Yes he is in a memory care facility but on hospice. I am not set up for him to be at home on hospice as my home can't accomodate a wheelchair.

The doctor is the hospice doctor who I don't think has even seen him but I agree, we may need to have him reevaluated. He is entirely different now that he is out of the hospital and on his regular meds.
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I feel like you aren't understanding the purpose of hospice. As Alva said, it's end-of-life care not intended to help someone get better. It's intended to focus on quality of life over quantity of life.

Why not get Dad one of those pedal bikes to use when sitting in a chair and perhaps some two-pound weights to use with supervision? I don't see PT and hospice happening.

As mentioned by others, if you take him off hospice, all that equipment goes away. They'll pick it up and take it, so be really sure that's what you want to do before canceling hospice. I think I'd keep him on hospice, then hire a physical therapist if you really want it.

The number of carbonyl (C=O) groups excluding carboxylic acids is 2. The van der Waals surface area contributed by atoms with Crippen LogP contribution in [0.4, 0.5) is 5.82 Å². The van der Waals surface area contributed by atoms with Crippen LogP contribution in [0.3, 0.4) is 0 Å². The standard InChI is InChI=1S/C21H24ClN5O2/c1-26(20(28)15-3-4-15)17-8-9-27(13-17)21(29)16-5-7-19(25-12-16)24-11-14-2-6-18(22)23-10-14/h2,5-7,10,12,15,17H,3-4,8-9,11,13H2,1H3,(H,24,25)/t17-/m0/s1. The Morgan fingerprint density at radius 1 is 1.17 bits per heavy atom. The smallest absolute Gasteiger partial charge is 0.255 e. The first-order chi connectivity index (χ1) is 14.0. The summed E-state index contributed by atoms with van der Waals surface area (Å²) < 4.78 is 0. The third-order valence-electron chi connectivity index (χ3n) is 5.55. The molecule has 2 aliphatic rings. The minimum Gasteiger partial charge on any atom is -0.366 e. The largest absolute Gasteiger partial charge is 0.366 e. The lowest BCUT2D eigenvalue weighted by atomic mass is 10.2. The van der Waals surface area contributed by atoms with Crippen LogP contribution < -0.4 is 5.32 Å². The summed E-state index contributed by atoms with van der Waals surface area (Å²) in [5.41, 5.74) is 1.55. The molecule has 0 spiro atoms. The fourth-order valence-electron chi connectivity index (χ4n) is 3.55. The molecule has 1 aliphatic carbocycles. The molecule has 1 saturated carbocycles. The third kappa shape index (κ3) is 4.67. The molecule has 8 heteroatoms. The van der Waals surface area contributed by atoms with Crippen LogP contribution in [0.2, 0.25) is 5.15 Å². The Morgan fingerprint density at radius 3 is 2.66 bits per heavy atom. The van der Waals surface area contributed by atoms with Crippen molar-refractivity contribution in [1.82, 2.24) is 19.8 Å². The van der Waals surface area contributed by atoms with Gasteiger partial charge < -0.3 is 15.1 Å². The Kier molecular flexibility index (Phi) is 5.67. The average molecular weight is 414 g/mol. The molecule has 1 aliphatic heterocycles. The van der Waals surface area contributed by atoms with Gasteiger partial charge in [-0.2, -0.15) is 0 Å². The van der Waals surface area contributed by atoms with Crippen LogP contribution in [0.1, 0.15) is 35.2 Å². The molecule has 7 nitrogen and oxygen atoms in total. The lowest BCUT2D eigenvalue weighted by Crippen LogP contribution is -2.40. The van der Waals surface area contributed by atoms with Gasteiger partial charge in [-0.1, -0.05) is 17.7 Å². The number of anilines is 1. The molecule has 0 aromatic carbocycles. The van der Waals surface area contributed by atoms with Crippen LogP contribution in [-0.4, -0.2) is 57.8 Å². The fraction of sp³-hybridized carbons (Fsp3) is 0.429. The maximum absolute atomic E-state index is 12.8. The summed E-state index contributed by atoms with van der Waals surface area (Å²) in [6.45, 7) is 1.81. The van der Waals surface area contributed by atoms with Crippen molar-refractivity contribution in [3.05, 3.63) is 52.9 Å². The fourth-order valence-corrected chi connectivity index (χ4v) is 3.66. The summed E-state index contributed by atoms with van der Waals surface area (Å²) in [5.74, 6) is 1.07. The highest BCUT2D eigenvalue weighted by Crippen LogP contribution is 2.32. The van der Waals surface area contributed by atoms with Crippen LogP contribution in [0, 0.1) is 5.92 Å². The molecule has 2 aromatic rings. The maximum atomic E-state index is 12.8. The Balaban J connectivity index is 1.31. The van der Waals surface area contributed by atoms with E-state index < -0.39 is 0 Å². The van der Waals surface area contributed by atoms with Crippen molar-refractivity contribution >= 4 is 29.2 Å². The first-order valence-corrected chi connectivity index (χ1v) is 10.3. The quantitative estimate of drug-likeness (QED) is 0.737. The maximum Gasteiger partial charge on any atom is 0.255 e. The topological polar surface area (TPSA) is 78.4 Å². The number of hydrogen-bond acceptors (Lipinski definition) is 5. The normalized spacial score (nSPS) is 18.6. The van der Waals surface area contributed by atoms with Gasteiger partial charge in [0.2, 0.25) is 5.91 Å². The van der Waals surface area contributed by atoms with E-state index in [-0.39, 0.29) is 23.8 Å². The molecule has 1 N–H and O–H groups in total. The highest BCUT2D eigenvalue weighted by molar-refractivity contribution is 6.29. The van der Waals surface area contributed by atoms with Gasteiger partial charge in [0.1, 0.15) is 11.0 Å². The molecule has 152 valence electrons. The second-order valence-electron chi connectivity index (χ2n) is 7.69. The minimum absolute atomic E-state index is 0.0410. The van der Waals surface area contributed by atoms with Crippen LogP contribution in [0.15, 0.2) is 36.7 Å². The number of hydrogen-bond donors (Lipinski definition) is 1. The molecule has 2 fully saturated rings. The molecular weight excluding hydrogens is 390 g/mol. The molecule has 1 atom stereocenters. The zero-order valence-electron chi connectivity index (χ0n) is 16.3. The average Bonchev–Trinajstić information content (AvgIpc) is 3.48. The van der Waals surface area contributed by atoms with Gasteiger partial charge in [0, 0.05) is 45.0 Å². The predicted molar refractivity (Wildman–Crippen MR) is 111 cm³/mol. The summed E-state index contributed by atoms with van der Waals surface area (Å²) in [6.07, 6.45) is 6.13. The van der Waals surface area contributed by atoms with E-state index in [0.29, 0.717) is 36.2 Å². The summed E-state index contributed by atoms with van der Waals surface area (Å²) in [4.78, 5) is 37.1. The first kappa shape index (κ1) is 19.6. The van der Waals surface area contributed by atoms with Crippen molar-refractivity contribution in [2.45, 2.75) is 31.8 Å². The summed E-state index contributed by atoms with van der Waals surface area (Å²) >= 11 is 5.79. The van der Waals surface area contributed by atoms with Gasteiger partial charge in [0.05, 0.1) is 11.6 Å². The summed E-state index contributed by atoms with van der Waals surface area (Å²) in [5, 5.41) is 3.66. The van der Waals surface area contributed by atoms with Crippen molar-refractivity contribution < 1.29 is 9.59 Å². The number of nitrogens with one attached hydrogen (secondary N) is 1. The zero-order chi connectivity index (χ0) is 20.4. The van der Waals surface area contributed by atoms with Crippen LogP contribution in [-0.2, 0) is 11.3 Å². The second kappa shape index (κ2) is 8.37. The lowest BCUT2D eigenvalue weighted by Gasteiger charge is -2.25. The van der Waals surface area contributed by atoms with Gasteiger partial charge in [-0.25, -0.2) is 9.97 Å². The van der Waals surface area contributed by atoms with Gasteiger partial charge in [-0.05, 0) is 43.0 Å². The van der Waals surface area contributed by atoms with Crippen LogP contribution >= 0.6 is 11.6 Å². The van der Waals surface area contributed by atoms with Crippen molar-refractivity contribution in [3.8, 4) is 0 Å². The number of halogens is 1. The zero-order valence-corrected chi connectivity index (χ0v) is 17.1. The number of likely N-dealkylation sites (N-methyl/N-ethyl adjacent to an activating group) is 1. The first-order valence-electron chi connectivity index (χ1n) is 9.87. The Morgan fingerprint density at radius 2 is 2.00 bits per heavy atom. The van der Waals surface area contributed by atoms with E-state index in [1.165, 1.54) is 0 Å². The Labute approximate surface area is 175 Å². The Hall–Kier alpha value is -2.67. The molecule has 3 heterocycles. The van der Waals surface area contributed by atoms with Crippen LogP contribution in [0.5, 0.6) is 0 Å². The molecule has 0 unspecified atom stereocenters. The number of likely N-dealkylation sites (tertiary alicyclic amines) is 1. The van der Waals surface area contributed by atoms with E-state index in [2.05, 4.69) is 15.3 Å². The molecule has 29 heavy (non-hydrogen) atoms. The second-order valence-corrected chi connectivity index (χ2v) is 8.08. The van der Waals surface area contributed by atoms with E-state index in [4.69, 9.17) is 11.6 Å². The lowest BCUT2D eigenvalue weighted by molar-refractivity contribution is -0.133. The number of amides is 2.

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marydys May 18, 2021
He asked me to bring him his pedal bike (chair) and I delivered it today. I was amazed he even remembered we had bought one for him before the accident but, again, his dementia is much improved.
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I am not aware of any hospice agencies that offer PT for their patients, as their main goal is to keep someone comfortable until they die. Now that doesn't mean that you can't do some daily exercises with your dad to try and regain his strength, while he's in the bed. By all means do that if it will make him feel better.
I think at this point you must be realistic about your dads situation. At his age and being bedbound for over 5 weeks, while his mind is willing, his body may not be. There's a big difference there.
My husband who ended up with aspiration pneumonia, sepsis and septic shock, and was in the hospital for about 4 weeks, came home under hospice care completely bedridden. Now he was moving very slow before all this happened, and was a fall risk as well, so it didn't surprise me that he was now bedridden. He too thought that given the chance he would be able to walk again, but there was no way that was ever going to happen. He had the will, but his body was too far gone by that point, and he was only 70(almost 71) at the time. He remained under hospice care, completely bedridden, in our home for the last 22 months of his life.